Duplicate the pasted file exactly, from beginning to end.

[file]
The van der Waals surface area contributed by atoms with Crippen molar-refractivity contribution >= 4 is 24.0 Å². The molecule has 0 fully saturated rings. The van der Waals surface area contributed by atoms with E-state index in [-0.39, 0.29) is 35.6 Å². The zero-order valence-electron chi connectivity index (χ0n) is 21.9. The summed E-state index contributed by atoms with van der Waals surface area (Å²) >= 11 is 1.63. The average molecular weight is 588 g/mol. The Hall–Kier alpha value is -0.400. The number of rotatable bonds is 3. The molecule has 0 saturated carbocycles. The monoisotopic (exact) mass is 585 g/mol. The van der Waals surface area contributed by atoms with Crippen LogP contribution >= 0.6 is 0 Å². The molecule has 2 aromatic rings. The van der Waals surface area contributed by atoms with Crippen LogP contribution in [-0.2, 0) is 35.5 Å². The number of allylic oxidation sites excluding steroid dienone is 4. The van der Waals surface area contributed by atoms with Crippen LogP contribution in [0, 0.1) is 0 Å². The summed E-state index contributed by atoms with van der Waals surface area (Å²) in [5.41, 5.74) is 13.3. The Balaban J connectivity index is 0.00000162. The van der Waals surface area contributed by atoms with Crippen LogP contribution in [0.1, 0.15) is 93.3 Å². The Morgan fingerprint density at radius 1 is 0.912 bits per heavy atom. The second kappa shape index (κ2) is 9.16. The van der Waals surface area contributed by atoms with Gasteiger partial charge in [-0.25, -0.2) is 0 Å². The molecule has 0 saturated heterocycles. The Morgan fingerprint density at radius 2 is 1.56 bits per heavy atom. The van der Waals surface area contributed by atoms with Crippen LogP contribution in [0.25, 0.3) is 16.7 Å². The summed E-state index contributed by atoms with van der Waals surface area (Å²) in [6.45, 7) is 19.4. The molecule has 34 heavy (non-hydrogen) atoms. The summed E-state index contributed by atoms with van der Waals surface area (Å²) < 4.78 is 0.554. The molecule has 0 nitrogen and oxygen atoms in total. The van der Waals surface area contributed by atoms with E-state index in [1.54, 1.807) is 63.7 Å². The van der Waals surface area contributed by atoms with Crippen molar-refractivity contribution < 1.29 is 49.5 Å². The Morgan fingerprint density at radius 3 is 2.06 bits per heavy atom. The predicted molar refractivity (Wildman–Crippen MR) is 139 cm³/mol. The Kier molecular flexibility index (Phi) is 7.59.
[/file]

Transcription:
The van der Waals surface area contributed by atoms with Crippen molar-refractivity contribution >= 4 is 24.0 Å². The molecule has 0 fully saturated rings. The van der Waals surface area contributed by atoms with E-state index in [-0.39, 0.29) is 35.6 Å². The zero-order valence-electron chi connectivity index (χ0n) is 21.9. The summed E-state index contributed by atoms with van der Waals surface area (Å²) >= 11 is 1.63. The average molecular weight is 588 g/mol. The Hall–Kier alpha value is -0.400. The number of rotatable bonds is 3. The molecule has 0 saturated carbocycles. The monoisotopic (exact) mass is 585 g/mol. The van der Waals surface area contributed by atoms with Crippen LogP contribution >= 0.6 is 0 Å². The molecule has 2 aromatic rings. The van der Waals surface area contributed by atoms with Crippen LogP contribution in [-0.2, 0) is 35.5 Å². The number of allylic oxidation sites excluding steroid dienone is 4. The van der Waals surface area contributed by atoms with Crippen LogP contribution in [0, 0.1) is 0 Å². The summed E-state index contributed by atoms with van der Waals surface area (Å²) in [5.41, 5.74) is 13.3. The Balaban J connectivity index is 0.00000162. The van der Waals surface area contributed by atoms with Crippen LogP contribution in [0.1, 0.15) is 93.3 Å². The Morgan fingerprint density at radius 1 is 0.912 bits per heavy atom. The second kappa shape index (κ2) is 9.16. The van der Waals surface area contributed by atoms with Gasteiger partial charge in [-0.25, -0.2) is 0 Å². The molecule has 0 saturated heterocycles. The Morgan fingerprint density at radius 2 is 1.56 bits per heavy atom. The van der Waals surface area contributed by atoms with Crippen LogP contribution in [0.25, 0.3) is 16.7 Å². The summed E-state index contributed by atoms with van der Waals surface area (Å²) in [6.45, 7) is 19.4. The molecule has 34 heavy (non-hydrogen) atoms. The summed E-state index contributed by atoms with van der Waals surface area (Å²) < 4.78 is 0.554. The molecule has 0 nitrogen and oxygen atoms in total. The van der Waals surface area contributed by atoms with E-state index in [1.54, 1.807) is 63.7 Å². The van der Waals surface area contributed by atoms with Crippen molar-refractivity contribution < 1.29 is 49.5 Å². The Morgan fingerprint density at radius 3 is 2.06 bits per heavy atom. The predicted molar refractivity (Wildman–Crippen MR) is 139 cm³/mol. The Kier molecular flexibility index (Phi) is 7.59.